CW: Mental illness, sexual assault and suicide.
Welcome to 2019, commonly known as 20 bi-teen, the year of bisexual visibility.
One year following 40th celebration of Sydney Gay & Lesbian Mardi Gras, and the passing of the same-gender marriage equality, Sydney Mardi Gras will see a bi+ float. This is not only big for Sydney’s LGBTQIA+ history, but for bisexual+ history globally.
First things first, the understanding of "bisexual" as being supportive of gender binary is one that is from outside the bisexual community. Bisexuality is romantic or sexual attraction to the gender the same as your own, and to other genders. Some people use it to mean attraction to two or more genders. It is not attraction to only men and women. (Melbourne Bisexual Network.) The lack of meaningful representation of bi+ people in Sydney Mardi Gras is only a tiny reflection of a broader issue: bi-erasure & biphobia. According to the Sydney Bi+ Network, launched this year, “bi-erasure is the act of ignoring, or denying, the existence or legitimacy of bisexuality. Biphobia is an aversion towards bisexuality, which can take many forms such as denial (internalised biphobia) or negative stereotypes.”
As much as I would like to be there, I won’t be marching this year. I am mourning the death of a friend of mine, a fellow bi+ woman who was a victim of sexual and domestic violence and died by suicide – an often-inevitable ending for bi+ folks who don’t have the access to a mental health care system or LGBTQIA+ organisation that understands or caters to the specific health disparities and needs of bi+ folks. The death of my friend has exacerbated my own mental health symptoms and trauma, causing an array of emerging issues including chronic pain and increased anxiety. I know that I am not alone in not being well enough to engage in such a large celebration. Bisexuality is the only sexual orientation that presented a long-term risk for increased anxiety, while 57 per cent of bi+ women and 63 per cent of bi+ non-binary people in Australia were diagnosed with a lifetime mental health disorder (compared to 41 per cent of lesbian women and 25 per cent of heterosexual women). These statistics are compounded by gender, race, cultural ancestry, disability, and many other factors.
While I may not be marching on Saturday, my contribution is amplifying the voices and visibility of the bi+ folks who are fiercely representing us this year. Here is what some of those marching with the bi+ float have to say about why they are marching:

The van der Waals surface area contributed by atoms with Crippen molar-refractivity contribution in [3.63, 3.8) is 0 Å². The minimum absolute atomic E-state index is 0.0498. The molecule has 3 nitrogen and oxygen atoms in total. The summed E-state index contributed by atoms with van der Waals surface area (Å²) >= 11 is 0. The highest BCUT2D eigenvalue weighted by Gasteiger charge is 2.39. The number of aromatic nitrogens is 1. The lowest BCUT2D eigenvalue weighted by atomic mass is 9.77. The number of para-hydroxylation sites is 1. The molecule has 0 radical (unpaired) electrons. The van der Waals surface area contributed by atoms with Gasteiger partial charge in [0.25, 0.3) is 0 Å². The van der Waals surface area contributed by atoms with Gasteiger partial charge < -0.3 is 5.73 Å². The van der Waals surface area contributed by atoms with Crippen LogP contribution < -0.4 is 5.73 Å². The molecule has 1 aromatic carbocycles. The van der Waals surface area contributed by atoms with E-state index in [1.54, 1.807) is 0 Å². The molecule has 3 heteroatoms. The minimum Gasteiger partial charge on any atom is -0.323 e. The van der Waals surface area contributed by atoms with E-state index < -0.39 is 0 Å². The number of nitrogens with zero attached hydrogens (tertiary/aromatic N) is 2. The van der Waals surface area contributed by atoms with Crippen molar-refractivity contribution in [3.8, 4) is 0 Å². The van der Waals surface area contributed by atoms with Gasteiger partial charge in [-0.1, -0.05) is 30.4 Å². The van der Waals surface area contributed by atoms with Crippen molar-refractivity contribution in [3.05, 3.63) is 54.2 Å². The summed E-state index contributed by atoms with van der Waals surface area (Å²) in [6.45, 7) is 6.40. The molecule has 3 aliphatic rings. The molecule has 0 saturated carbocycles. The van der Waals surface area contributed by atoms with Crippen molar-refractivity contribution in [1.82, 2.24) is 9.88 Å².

“I’m matching in the bi+ float this year because I’m proud as fuck to be bisexual. And because I want other bi, pan and queer people who love more than one gender to feel included and represented at Mardi Gras! Bi+ people are often excluded by both queer and straight communities, so it is essential that we come together and create our own community, and that we show each other that we are valid in our queerness.”
- Natalie, bisexual, they/them
“I only just came out last year on Bi-Visibility Day but have wanted to march in the parade for many years. I turned 40 last year when the Mardi Gras had its 40th anniversary so it made me feel even more motivated to get myself on a float to march this year. I want to show my friends and family that I am proud of who I am, and I do not want to be invisible anymore as a bisexual person. My son is 9 and autistic and can't wait to see me in the parade so I guess I'm doing this for myself and my kids (I have a 4-year-old daughter too).”
- Sel, bisexual, she/her
“I'm so pleased that there is a bisexual+ contingent in the Sydney Mardi Gras this year, and I'm very excited to be able to march with you all! I am one of the coordinators for Bisexual+ Community Perth - we have been marching in our parade for two years now, and it's been so wonderful to see our contingent grow to over 100 people in that time. I hope the same will happen in Sydney and other states. I march because I am proud of who I am. I march so people can celebrate that along with me. And I march to be visible for all those people who need to see that they are not alone.”